WritersUA 2014 Day 1: Del Taco and learning

Palm SpringsWhen I went to Palm Springs for WritersUA, I made a commitment: I wouldn’t eat at Del Taco. We’ve been eating there a lot lately at home, and if I were going to drive all the way to Palm Springs, I wanted to eat something different.

I had a few moments before the conference started, so I walked around the area to look for some place to eat. And where did I wind up? Del Taco.

This demonstrates a tendency we all have to gravitate to the familiar. There are ways that we can use this tendency to help us learn new things. This was covered in different ways in the two workshops I attended today.

Cognitive Techniques: How to Fill in the Blanks

Ray Gallon’s workshop, “Cognitive Techniques to User Assistance,” looked at how we can learn new things by building upon things we already know. To use one of his examples, if you know how to work with a maître d’ to select a seat in a restaurant, you can use similar principles on an airline website to help people pick a seat on a flight. Although the processes are different, you can look for tasks that can be generalized to help people learn in unfamiliar situations.

He advised that we consider deductive reasoning to help us design user assistance. It isn’t necessary to spell out all of the details of a procedure, but we need to provide enough information so that the user knows what to do.

A term he brought up, which was also brought up in the next session, is affordance. We need to provide clear visual clues of how to use an item. If you see a handle on a door, you know you’re supposed to pull it open. (It’s frustrating to see a handle on a door you’re supposed to push.) By using principles like affordance, we can design interfaces where it is clear what we’re supposed to do.

Gallon ended with an emphatic plea for better user assistance. He told the story of a hospital in France where patients died because they received too much radiation during therapy. One of the reasons was that the user manuals were not in French so the technicians can read them. He stressed how quality user assistance can save lives, or at least limit a company’s liability.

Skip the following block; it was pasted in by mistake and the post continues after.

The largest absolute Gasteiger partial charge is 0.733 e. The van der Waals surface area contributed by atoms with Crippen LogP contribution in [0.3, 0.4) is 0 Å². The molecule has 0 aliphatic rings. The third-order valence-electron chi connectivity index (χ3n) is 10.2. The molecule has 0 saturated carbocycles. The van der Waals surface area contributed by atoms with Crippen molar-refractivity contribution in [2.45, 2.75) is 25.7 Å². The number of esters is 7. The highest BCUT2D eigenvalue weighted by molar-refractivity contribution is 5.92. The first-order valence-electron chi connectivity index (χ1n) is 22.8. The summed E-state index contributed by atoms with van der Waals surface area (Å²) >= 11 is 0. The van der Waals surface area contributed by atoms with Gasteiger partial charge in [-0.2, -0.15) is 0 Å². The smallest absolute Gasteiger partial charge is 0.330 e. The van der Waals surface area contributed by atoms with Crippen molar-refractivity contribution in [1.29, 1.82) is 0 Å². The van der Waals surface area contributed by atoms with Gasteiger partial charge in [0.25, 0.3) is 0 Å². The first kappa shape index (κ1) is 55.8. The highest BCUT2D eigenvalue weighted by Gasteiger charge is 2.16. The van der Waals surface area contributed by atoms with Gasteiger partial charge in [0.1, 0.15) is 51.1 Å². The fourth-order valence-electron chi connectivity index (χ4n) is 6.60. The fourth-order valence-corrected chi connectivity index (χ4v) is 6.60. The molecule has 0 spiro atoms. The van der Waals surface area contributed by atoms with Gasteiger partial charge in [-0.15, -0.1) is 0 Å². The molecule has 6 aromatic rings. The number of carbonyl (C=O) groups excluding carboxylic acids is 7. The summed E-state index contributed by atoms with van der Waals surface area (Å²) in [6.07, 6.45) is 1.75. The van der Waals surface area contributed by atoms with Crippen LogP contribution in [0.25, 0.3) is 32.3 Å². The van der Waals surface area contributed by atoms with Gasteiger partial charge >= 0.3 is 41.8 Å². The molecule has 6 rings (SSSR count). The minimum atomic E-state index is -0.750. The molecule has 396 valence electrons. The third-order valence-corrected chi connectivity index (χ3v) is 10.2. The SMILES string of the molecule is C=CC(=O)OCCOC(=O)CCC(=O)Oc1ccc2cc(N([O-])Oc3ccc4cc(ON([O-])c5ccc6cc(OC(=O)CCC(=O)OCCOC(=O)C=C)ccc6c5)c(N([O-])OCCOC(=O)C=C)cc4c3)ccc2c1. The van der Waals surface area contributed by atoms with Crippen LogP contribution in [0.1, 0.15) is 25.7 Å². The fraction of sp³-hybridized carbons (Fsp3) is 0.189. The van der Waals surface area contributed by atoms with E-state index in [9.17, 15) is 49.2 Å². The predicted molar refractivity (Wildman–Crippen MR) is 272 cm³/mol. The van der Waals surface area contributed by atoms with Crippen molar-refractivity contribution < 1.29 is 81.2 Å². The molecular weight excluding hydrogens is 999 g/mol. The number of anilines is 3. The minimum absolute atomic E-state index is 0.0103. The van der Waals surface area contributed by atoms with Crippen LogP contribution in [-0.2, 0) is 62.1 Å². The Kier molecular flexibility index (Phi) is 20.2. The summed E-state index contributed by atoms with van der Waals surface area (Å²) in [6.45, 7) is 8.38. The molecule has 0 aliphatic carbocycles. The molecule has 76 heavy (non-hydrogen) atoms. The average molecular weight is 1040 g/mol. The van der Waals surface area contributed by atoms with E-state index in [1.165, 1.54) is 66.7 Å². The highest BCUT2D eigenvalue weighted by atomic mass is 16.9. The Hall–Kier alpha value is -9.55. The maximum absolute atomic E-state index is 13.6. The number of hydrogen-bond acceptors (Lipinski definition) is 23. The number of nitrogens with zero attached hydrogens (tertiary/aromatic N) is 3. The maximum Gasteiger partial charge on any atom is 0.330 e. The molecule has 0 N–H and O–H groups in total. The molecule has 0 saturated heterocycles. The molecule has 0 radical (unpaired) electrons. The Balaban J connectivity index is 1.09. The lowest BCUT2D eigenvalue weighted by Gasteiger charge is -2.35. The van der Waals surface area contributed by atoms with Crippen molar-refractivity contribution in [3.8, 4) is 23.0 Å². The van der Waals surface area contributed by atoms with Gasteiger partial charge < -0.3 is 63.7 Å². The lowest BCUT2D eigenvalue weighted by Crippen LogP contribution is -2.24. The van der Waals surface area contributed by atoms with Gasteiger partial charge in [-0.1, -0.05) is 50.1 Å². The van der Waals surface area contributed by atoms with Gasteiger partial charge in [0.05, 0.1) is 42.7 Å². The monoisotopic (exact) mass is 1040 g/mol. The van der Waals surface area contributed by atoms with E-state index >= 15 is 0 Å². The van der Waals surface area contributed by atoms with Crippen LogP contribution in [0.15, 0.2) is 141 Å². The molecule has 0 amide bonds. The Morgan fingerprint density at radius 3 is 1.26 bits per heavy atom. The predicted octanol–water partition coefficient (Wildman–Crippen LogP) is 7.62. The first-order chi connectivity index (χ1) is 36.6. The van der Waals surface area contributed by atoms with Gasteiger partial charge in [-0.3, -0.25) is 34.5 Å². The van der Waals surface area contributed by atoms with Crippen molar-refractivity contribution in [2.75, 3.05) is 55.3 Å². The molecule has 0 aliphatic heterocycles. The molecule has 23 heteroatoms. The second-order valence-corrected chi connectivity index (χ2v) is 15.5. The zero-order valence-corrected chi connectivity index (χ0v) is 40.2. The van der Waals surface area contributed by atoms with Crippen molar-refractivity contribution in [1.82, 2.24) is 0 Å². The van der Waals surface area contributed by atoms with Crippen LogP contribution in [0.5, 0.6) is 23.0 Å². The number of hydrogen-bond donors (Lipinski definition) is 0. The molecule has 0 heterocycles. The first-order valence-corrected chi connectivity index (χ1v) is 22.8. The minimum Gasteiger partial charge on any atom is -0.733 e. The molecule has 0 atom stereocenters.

User Interface as Conversation

Everett McKay took a different approach. He envisioned the user interface as a conversation between the user and product.

A good interface has to answer the user’s main question, “What am I supposed to do here?” To answer it, the user interface should be conversational in tone. It should address the user in the same way as if the user asked another person how to do a task. The interface should be designed around the user’s goals, not the features. McKay said, “What we say in person is the right explanation.”

He also said that the interface should set the same tone in prompts and messages as what people would say to each other. “We shouldn’t give software a pass on rudeness.” One example showed a message with “Error” in big red letters and a warning icon, but asked, “Please provide a daytime phone number.” In addition to the mixed tone, the message didn’t explain why the daytime number was even needed.

Text isn’t the only way to communicate with the user. (However, using a conversational tone reduces the amount of text on the screen because it eliminates information that is unnecessary.) The software must also provide an understandable and consistent visual language. He used the term affordance again, and he talked about the importance of consistency and expected behavior. For example, in iOS, all programs use the same swipe gesture to select an item for deletion, but in Android, swipe could mean different things depending on the application.

The conversational tone enables interfaces to be truly intuitive, which McKay defines as an interface that is immediately self-explanatory and communicates its purpose well.

If you would like to learn more about his theories of user interface design, check out his book UI is Communication: How to Design Intuitive, User Centered Interfaces by Focusing on Effective Communication.

He also ended with a plea for better user interface design. “‘Fail quickly’ isn’t always the right solution.” If companies have the time and money to fix problems, they would be better off on using them to do the design right the first time.

Today, I got two great sessions on how to use the familiar to learn new things. Now, I need to use the familiar to find something new and interesting for dinner.